January 12, 2017

Schizophrenia Could Directly Increase Risk of Diabetes

LONDON -- January 12, 2017 -- People with early schizophrenia are at an increased risk of developing diabetes, even when the effects of antipsychotic drugs, diet, and exercise are taken out of the equation, according to a study published online by JAMA Psychiatry.

People with long-term schizophrenia are 3 times more likely than the general population to have diabetes, something which has previously been attributed to poor diet and exercise habits in this group, as well as the use of antipsychotic medication.

The current study examined whether diabetes risk is already present in people at the onset of schizophrenia, before antipsychotics have been prescribed and before a prolonged period of illness that may be associated with poor lifestyle habits.

Toby Pillinger, MD, Institute of Psychiatry, Psychology & Neuroscience (IoPPN) at King's College London, London, United Kingdom, and colleagues pooled data from 16 studies comprising 731 patients with a first episode of schizophrenia and 614 people from the general population.

After analysing blood tests from these studies, results showed that patients with schizophrenia had a higher risk of developing type 2 diabetes compared with healthy controls. Specifically, the patients had higher levels of fasting blood glucose.

They also discovered that compared with healthy controls, patients with first episode schizophrenia had higher levels of insulin and increased levels of insulin resistance, again supporting the notion that this group are at higher risk of developing diabetes.

These results remained significant even when analyses were restricted to studies where patients and controls were matched for dietary intake, the amount of regular exercise they engaged in, and ethnic background. This suggests that the results were not wholly driven by differences in lifestyle factors or ethnicity between the 2 groups, and may therefore point towards schizophrenia's direct role in increasing risk of diabetes.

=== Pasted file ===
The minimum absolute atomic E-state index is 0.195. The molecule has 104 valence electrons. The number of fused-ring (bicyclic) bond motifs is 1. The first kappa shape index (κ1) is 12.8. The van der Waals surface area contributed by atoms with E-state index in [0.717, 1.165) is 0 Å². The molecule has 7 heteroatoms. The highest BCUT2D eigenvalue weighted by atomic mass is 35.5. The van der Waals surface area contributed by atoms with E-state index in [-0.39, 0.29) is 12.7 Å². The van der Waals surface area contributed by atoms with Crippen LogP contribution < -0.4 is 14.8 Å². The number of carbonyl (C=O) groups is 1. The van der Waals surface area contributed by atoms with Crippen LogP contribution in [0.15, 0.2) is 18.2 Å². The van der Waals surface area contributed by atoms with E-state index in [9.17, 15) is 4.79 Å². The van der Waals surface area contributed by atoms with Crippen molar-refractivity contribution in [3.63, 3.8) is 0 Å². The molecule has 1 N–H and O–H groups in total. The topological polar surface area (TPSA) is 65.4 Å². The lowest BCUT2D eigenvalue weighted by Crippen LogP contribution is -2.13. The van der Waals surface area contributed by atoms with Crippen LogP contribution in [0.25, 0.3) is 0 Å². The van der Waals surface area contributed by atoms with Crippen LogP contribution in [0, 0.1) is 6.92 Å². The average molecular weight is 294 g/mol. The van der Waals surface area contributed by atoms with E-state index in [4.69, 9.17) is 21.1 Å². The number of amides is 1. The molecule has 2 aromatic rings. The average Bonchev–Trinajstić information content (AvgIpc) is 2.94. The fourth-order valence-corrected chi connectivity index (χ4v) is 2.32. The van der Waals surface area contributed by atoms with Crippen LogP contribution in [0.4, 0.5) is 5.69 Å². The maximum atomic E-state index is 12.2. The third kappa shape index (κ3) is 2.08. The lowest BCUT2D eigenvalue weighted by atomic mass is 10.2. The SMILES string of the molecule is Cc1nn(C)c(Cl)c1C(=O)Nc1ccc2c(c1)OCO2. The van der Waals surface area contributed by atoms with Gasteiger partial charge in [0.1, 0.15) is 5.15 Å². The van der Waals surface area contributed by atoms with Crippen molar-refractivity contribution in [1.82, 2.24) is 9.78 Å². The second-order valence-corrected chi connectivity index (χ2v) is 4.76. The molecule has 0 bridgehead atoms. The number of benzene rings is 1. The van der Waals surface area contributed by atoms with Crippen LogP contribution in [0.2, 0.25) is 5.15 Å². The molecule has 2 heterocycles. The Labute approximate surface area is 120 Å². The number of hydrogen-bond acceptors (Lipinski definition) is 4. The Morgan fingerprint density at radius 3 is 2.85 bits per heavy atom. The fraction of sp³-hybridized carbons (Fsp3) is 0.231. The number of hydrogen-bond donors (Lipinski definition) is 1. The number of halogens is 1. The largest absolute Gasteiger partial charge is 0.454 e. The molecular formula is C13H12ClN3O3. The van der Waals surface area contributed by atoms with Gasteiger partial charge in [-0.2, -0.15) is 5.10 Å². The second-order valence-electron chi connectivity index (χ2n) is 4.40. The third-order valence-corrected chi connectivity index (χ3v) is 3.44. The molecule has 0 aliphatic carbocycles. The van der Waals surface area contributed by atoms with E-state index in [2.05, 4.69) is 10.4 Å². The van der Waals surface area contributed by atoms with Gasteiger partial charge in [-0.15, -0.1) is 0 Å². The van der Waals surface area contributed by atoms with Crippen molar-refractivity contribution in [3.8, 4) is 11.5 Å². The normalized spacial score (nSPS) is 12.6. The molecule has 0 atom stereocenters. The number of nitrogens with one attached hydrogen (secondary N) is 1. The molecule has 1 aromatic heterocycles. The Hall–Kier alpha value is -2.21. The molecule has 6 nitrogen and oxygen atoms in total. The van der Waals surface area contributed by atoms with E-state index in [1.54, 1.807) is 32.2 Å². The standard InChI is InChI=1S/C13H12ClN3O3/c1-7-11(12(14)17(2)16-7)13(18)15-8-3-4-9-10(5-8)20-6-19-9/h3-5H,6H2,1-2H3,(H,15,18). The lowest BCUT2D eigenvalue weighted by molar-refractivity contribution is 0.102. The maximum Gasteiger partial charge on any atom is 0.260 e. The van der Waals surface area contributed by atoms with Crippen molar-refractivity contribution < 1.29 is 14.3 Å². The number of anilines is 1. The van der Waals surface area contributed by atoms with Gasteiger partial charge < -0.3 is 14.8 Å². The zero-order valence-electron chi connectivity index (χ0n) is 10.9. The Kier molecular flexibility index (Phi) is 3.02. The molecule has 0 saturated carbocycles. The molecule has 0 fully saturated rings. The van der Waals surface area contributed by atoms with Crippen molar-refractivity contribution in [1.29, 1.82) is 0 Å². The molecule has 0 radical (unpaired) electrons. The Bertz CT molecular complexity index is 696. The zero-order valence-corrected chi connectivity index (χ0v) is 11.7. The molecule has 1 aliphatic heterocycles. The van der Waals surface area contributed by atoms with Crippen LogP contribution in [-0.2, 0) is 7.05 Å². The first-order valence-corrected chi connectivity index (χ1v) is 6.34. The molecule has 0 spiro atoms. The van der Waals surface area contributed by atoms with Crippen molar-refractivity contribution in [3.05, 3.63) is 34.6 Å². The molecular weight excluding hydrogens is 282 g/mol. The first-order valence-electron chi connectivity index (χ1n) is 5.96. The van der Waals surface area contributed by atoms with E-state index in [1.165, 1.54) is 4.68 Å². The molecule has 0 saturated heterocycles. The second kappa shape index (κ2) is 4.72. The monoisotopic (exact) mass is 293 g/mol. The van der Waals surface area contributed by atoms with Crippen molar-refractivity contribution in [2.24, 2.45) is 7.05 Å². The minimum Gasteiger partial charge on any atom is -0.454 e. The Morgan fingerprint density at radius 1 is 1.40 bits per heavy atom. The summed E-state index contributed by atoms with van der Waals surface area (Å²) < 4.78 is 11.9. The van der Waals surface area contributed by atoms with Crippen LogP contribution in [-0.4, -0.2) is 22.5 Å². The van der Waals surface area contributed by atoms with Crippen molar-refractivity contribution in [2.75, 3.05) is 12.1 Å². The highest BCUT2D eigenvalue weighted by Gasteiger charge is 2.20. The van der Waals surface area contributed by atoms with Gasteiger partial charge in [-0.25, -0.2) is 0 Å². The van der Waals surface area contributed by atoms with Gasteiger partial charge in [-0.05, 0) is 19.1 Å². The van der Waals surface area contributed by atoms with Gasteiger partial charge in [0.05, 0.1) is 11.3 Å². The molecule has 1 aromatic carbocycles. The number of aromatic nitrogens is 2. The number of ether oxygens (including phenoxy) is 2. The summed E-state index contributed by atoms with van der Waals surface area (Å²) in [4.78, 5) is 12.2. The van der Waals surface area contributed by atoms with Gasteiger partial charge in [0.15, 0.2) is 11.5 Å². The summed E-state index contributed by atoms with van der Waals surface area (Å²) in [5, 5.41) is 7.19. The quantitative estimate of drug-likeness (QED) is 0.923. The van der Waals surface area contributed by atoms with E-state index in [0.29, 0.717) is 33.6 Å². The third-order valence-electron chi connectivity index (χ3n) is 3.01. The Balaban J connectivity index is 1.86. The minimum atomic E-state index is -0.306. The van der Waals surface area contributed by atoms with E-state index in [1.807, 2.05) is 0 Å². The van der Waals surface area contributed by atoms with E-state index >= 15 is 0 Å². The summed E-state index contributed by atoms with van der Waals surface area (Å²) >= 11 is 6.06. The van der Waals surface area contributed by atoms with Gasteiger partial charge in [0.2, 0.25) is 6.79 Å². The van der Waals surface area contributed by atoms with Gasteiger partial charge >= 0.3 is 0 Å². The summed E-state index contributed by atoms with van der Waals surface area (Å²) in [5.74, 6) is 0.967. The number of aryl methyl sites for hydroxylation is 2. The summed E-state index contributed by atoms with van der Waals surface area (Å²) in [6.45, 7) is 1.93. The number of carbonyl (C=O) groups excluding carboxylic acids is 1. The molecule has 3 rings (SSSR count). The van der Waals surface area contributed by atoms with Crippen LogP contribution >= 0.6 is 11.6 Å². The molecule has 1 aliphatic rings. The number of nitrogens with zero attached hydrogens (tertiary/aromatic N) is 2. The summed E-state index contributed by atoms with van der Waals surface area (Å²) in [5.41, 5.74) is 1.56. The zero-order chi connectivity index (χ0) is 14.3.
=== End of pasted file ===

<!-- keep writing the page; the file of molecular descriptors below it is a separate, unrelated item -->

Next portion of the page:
The researchers highlight several factors that could increase the likelihood of developing both conditions, including shared genetic risk and evidence of shared developmental risk factors, such as premature birth and low birth-weight. It is also thought that the stress associated with developing schizophrenia, which sees levels of the stress hormone cortisol rise, may also contribute to a higher risk of diabetes.

“The mortality gap between people with schizophrenia and the general population is growing, and there is a need for novel approaches to halt this trend,” said Dr. Pillinger. “Our study highlights the importance of considering physical health at the onset of schizophrenia, and calls for a more holistic approach to its management, combining physical and mental healthcare. Our findings tell us that people with early schizophrenia have already started down the road to developing diabetes, even if they haven't been diagnosed with diabetes yet.”

“Given that some antipsychotic drugs may increase the risk of diabetes further, clinicians have a responsibility to select an appropriate antipsychotic at an appropriate dose,” he added. “Our results also suggest that patients should be given better education regarding diet and physical exercise, monitoring, and, where appropriate, early lifestyle changes and treatments to combat the risk of diabetes.”

SOURCE: King’s College London
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